Official websites use .gov
A .gov website belongs to an official government organization in the United States.

Secure .gov websites use HTTPS
A lock ( ) or https:// means you’ve safely connected to the .gov website. Share sensitive information only on official, secure websites.

Nutrients are crucial in projecting marine ecosystem health in the California Current System

Process of upwelling in the eastern Pacific ocean
Process of upwelling in the eastern Pacific ocean

Scientists investigate physical and chemical changes in the California Current System (CCS) in a new study published in Geophysical Research Letters. The CCS is one of the world’s most productive ocean regions, indicating that it can support abundant ocean life and is crucial for fisheries and marine biodiversity. Understanding its future under climate change is imperative. Aiming to decipher how different factors will influence the CCS’s productivity, researchers created projections focused on key drivers like wind, currents, ocean layers, and nutrients. Historically, much research has concentrated on upwelling strength—the process by which deep, nutrient-rich water rises to the surface. However, findings from this new study challenge this focus. The models consistently showed that the primary driver of productivity changes will be the nitrate concentration in subsurface waters, rather than upwelling strength.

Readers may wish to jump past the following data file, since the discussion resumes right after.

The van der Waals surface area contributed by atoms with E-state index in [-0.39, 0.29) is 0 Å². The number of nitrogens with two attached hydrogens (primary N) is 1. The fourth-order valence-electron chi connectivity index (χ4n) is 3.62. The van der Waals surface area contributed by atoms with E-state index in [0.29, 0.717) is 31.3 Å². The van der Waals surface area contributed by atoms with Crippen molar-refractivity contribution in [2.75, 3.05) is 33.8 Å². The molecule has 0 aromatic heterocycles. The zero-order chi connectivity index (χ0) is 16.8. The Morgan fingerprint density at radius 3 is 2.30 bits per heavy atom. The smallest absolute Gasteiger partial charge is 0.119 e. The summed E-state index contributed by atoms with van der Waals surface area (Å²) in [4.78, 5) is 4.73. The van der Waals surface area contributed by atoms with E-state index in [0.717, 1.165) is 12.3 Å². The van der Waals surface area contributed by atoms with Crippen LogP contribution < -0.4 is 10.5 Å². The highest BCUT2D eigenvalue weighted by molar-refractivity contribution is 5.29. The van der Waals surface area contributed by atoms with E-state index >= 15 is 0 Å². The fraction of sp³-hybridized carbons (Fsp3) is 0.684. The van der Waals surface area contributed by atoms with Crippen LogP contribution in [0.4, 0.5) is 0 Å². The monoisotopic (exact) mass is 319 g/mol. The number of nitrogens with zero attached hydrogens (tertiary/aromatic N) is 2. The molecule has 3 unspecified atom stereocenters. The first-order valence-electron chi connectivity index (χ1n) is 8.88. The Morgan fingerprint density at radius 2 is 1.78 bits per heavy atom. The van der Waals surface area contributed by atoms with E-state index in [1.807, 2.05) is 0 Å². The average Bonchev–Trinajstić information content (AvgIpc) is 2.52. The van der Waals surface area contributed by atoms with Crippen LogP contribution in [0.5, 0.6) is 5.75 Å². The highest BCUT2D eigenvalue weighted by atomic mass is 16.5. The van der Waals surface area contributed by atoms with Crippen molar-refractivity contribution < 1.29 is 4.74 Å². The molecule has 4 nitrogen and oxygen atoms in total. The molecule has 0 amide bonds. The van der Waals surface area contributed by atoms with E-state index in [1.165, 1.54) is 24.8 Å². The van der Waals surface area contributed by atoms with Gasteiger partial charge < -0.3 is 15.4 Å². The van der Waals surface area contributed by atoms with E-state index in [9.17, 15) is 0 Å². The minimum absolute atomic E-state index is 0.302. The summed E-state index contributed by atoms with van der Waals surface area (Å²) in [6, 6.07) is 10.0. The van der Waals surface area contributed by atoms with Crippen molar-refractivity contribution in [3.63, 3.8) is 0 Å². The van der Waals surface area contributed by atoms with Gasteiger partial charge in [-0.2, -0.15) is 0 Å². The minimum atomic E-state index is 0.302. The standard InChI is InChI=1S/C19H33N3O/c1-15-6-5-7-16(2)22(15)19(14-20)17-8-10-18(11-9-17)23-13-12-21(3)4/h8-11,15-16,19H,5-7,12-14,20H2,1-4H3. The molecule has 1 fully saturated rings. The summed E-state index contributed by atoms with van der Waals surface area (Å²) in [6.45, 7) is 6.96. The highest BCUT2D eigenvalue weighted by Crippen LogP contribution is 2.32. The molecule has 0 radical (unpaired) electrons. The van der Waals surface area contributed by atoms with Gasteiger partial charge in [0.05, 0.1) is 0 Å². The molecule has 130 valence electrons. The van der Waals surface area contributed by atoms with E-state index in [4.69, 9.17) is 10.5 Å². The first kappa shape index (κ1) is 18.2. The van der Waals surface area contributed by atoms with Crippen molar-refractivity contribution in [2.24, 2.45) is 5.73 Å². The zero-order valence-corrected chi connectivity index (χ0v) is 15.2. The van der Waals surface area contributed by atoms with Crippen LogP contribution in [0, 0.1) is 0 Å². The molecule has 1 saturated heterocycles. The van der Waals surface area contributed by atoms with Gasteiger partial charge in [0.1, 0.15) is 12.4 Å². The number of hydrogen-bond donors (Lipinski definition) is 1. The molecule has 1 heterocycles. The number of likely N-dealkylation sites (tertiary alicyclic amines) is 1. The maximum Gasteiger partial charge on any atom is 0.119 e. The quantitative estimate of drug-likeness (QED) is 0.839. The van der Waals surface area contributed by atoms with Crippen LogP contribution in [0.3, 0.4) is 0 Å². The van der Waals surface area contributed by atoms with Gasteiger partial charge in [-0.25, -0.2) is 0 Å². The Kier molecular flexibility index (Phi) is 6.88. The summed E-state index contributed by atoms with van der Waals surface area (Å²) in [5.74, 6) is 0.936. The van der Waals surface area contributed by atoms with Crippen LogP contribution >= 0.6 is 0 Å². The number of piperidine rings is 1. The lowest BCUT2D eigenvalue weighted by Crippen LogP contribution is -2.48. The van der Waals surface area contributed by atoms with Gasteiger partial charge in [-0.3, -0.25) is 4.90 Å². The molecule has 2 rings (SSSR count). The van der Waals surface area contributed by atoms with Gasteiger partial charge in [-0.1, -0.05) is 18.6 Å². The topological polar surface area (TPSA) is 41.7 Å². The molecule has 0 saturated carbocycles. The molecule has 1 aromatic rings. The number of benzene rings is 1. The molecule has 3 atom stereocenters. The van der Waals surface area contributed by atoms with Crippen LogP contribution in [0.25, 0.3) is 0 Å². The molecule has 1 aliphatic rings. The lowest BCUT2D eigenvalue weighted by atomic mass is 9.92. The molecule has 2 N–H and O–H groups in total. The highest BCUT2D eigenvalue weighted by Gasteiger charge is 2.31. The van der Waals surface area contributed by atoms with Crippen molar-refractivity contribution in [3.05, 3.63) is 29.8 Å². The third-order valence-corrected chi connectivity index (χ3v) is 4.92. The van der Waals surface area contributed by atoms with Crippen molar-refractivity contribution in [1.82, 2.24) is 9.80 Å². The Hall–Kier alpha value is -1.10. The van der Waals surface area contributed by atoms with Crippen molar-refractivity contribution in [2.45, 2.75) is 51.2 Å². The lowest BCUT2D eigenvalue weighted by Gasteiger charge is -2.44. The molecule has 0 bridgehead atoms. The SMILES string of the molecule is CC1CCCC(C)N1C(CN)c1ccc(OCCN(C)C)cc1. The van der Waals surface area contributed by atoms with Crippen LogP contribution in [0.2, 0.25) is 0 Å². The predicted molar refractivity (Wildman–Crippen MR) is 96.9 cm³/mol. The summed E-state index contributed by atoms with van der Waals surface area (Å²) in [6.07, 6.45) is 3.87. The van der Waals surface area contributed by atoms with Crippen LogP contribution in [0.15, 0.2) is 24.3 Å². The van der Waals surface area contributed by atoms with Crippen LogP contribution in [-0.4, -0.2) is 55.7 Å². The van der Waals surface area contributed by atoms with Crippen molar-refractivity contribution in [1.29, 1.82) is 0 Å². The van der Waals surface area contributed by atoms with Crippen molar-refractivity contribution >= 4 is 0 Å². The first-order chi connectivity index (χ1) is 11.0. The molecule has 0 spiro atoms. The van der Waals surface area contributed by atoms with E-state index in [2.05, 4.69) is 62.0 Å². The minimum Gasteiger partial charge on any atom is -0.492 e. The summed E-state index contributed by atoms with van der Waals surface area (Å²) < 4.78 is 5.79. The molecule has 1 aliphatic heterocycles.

This discovery is pivotal. It suggests that more attention should be given to understanding subsurface nutrient dynamics, which could lead to better predictions and strategies for managing marine resources. The research team hopes to refine climate models and improve our ability to mitigate the impacts of climate change on marine ecosystems. Among the authors of this study are Mercedes Pozo Buil of NOAA’s Southwest Fisheries Science Center and Ryan R. Rykaczewski of NOAA’s Pacific Islands Fisheries Science Center, who pursued this work with the support of a grant from the Climate Program Office’s Modeling, Analysis, Predictions, and Projections (MAPP) program. This study contributes to a growing body of research supporting a 2020 MAPP initiative to improve the modeling of how climate impacts the predictability of fisheries and other living marine resources across timescales.

Read the article »

For more information, contact Clara Deck.

Image credit: NASA

Scroll to Top